If I Knew Then
After a pretty tough fourteen days, I am still in a pretty reflective mood. I want to laugh more than I cry and smile more than I currently am capable of, so I'll try to blend my reflective mood with some humor. I'll try to help clear the fog to see the positive side a little more. Your weekly PCT's-Positive CJ Thoughts, revolve around the thought of 'If I knew then what I know now' and will try to see the humor in that simple statement.
We all live with a desire to have perfect vision, that 20/20 your optometrist is constantly adjusting your eyeglass prescription to achieve. Sigh, my incredibly awesome Doc keeps doing that "one or two", "three or four" until she ultimately sighs and tells me we have to up my bifocal strength. God, this getting old sucks.
The 20/20 I'm really talking about is that 'hindsight' and how it's always perfect in what we would have done if we'd only known then, what we know now.
As a kid, I'd have understood my love of The Bionic Woman, Jamie Summers, was more than just me thinking she was so cool. If I'd only known the real reason back when I was eight, that my heart raced every time Jamie swept her hair behind her ear to use her bionic hearing.
(SIDEBAR- was her hair really that big of a barrier to that million-dollar ear?)
When she would use those gorgeous hands to move those blonde locks behind her ear, my eight-year-old stomach felt funny.
Yeah, I'd have saved myself a lot of heartbreak later if I only knew then what I know now- yep, I'm a toaster carrying lesbian on a recruiting mission. (Snicker Snort).
I think I truly did know from a young age that I felt differently. Now I will admit, I went along with what was expected of me-for years. I grew up in a religion where, as it is in many others, being gay was a sin, an abomination that would cost me my everlasting life.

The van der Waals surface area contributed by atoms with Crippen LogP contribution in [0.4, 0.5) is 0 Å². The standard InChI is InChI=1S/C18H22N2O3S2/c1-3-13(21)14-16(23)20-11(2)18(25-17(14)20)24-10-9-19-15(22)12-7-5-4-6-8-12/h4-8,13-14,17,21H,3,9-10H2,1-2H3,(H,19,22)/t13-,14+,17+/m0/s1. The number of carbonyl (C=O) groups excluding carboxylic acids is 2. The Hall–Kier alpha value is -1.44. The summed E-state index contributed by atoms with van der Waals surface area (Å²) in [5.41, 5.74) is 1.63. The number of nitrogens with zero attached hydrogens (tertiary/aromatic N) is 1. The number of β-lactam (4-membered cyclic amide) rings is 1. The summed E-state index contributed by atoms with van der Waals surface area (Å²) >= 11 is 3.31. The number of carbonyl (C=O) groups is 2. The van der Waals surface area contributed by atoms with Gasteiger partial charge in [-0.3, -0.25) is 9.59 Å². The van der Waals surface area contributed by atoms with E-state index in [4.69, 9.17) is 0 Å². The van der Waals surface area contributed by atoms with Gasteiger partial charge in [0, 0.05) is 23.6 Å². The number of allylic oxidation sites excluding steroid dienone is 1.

There in lies another one of my 'if I only knew then's'. I spent half my life living up to an expectation that I was never going to achieve. The God I was doing my best to please, was being explained to me as one who would only love me if I did as others said.
That to achieve this 'everlasting life', I would have to live a life denying and suppressing who I was on an elemental level. The 'elder's and the 'society' rules were that being gay was an unforgivable sin not worthy of the love of God or those around me.
What a crock of shit and they shoveled it down my throat for years. I can't say it was all bad. The training I had when I used to knock on your door aT five-years old to talk to you about God, made me be able to in public to almost anyone about anything. I used that skill to talk last night at Chris' celebration of life to get people sharing their stories. I figured, if I could do that at five, then talking to a bunch of people wearing Pittsburgh Pirates gear, drinking beer would be a piece of cake.
That experience served me well for the rest of my life even though I no longer believe I am unworthy of grace because I love another woman. I have no doubt the God that loves me now, loves me for all of me. It's true, there probably is a desire for me to cuss less and drive slower but, grace will not be withheld for that. If I'd only known then what I know now, it wouldn't have taken me years to accept that I am who I am and that God loves me in spite of myself.
If I'd have known it was okay to love those of the same sex back then, I wouldn't have let anyone but the right 'her' talk me into letting them put a diamond ring on my hand. It felt more like a handcuff than a promise of forever and ever amen.
At eighteen, an acceptable young man from the church asked me to marry him. My Dad liked him, they could talk cars. I was so miserable that I did a whole lot of praying after the numerous fights we had.
I think so many things were screaming at me, DON'T DO IT!!! In the end, I didn't. I had to go through a great deal of crap when he tried to ruin my reputation over the broken engagement.
After all that, I decided, maybe God had other plans for me, like….college (which was also not encouraged).